IRELAND manager Vera Pauw believes that the postponement of major international tournaments as a result of the Covid-19 pandemic has seen women’s sport forced to play second fiddle to men’s sport.
It was only in recent weeks — after this year’s Euro 2020 and Olympic Games had already been put back a year — that Uefa officially confirmed that the women’s Euro 2021 finals, for which Ireland are well in the qualification hunt, would be deferred until 2022.
“We need to be used to that,” said Pauw. “Women’s sport in general is always put in second place and the fact that these tournaments were being put on the (original) date of our tournament, without even any discussion with stakeholders, that says in itself that women’s sport need to adapt to men’s sport.
“And that’s not only in football. The world cycling union has given a calendar of the change of events for men’s cycling — women’s cycling is not even part of that. So it’s not only in football, it’s everywhere. And we need to fight for each other and show every time again that that is not the way that it should be. So far it is the case. We can jump up and down but the thing is we now have clarity and I hope that there are very good reasons why the decision only came so late.
“The men’s Euros had been replaced, then the Olympic Games had been replaced — and weeks later the you get the women’s tournament being replaced, which was overlapping with the Olympic Games and getting close to the men’s Euros. So I’m not so sure what are the pros and negatives. I just know that we’re the last in line because even the youth development tournaments had been replaced already.
“There must have been a very good reason, though. I think behind the scenes there has been a lot of discussion on what is best for the women’s game and, if you see the letter from Uefa (explaining the decision), it more or less highlights that — that it has taken some time because they want to have the best for the women’s game. But if this is the best, I don’t know. We’ll see.”
At least one “big benefit” of the postponement for Ireland, Pauw observed, is “that some players can get healthy again”.
But the delay of a full year would also suggest there could be some significant change in Pauw’s squad by the time the campaign ends, hopefully, with a first-ever qualification for the Euro finals which will be held in England.
“Every year there are players stepping up and players who are dropped or retire from football,” she said.
“I’m sure that you mean ones like Áine O’Gorman who was already retired and came back and did a fantastic job (in the last two qualifying wins, against Greece and Montenegro). If she plays like this, no player is too old if you perform and no player is too young if you perform. We go for the best squad and it will be slightly different than a year earlier because that is a natural process but I’m not saying that all those players will not be there any more.”
Meanwhile, talks have already begun between the FAI and Pauw on a contract extension for the manager following the decision put back the 2021 Euro finals until 2022, and the more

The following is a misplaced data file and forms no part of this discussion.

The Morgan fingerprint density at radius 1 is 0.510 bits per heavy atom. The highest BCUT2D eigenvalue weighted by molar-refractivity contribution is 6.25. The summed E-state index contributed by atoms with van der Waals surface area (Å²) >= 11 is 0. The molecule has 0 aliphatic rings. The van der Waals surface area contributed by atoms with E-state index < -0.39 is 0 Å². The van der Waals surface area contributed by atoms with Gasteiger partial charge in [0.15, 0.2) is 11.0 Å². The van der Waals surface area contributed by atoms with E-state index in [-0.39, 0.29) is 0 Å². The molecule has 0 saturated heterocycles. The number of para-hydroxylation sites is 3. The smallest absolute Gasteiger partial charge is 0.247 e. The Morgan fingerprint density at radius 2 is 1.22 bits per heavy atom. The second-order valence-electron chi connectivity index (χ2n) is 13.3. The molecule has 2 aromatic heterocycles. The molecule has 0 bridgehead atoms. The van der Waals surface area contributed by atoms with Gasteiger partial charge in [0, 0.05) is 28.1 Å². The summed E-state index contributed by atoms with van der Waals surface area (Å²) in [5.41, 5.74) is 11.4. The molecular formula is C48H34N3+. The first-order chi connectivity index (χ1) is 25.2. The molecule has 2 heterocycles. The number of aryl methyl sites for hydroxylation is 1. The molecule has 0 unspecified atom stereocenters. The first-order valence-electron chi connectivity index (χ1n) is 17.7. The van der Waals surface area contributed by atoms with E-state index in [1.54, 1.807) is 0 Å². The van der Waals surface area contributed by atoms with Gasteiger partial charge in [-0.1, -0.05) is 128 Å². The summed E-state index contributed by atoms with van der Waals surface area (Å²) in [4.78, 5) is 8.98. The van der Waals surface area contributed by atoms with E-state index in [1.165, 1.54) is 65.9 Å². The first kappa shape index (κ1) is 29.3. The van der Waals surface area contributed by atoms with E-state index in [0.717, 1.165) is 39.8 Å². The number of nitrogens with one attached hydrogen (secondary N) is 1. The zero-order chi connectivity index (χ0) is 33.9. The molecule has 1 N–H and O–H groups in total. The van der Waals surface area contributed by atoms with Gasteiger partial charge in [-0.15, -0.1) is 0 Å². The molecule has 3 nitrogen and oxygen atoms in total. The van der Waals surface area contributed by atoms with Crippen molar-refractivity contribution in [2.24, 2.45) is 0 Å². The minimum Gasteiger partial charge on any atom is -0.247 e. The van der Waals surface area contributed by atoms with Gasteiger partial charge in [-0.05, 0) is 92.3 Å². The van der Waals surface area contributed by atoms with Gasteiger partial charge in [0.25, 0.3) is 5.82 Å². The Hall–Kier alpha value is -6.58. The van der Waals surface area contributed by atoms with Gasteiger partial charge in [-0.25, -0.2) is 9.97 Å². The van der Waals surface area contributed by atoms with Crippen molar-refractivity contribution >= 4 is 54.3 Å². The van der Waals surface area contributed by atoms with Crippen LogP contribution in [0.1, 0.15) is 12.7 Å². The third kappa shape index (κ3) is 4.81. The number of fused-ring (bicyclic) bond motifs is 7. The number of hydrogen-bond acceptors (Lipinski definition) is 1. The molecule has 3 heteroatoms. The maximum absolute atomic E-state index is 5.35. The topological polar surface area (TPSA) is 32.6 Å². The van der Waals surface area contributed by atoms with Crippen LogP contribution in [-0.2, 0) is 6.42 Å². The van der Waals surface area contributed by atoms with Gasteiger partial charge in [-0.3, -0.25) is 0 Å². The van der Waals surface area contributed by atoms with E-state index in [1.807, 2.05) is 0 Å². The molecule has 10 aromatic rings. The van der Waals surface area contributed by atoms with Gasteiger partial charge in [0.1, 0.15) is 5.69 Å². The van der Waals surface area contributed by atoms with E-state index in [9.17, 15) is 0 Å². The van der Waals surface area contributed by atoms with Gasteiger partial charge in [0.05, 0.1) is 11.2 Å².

immediate impact of the coronavirus pandemic, in terms of the postponement of games, on Ireland’s qualifying campaign.
HOWEVER, Pauw insists that the contract situation is not any kind of distraction for her.
“Not at all,” she said. “I am probably very pragmatic in that it’s just something that needs to be arranged. I’ve got no worries at all. No, it doesn’t distract me at all. It’s not even in my mind. It will be arranged.”
On the practical impact of the finals being put back a year, she said: “Everything is moved forward so we will get a congestion of games later on because the World Cup qualifying matches will start while preparing for a tournament — if we qualify.
“So our focus is first on getting the qualification and getting our (three remaining) games planned, because that is not done yet, and making sure we qualify for 2022. We just take it the way it is and if things change again, then we adapt again. It don’t see it as a problem, I just see it as the circumstances we have.”
Currently top of the Group 1 table, Ireland were due to play favourites Germany away in April before the pandemic put paid to that game and also to a scheduled June trip to Ukraine.
But Pauw maintains that a potential loss of momentum, on the back of two successive victories for Ireland, should not be an issue when those yet to be re-arranged games — followed by the final qualifier, Germany’s visit to Dublin — finally do come around, which, according to reports, could now be between September and November.
“If you look at all the positive feedback that we get from the people in Ireland, I think when that game comes, the stadium will be packed because everybody wants to support us in these difficult times,” she said. “I truly have no doubt Irish people will come out and support us and will maybe even be more fanatic to be there for us.
“The home games are so important. We get such a boost from the atmosphere in Tallaght Stadium — though whether we play all the games there is not decided yet — but the vibe that you get and the true support from the crowd, pulls us over difficult moments. It is really something very, very special.”
But if it turns out that some or all of those games have to be played behind closed doors — as was her team’s most recent qualifier, a 3-0 win in Montenegro — Pauw said it’s just something else the Irish will have to deal with.
“If that’s the situation, it would be a shame, but we will play the games like that.”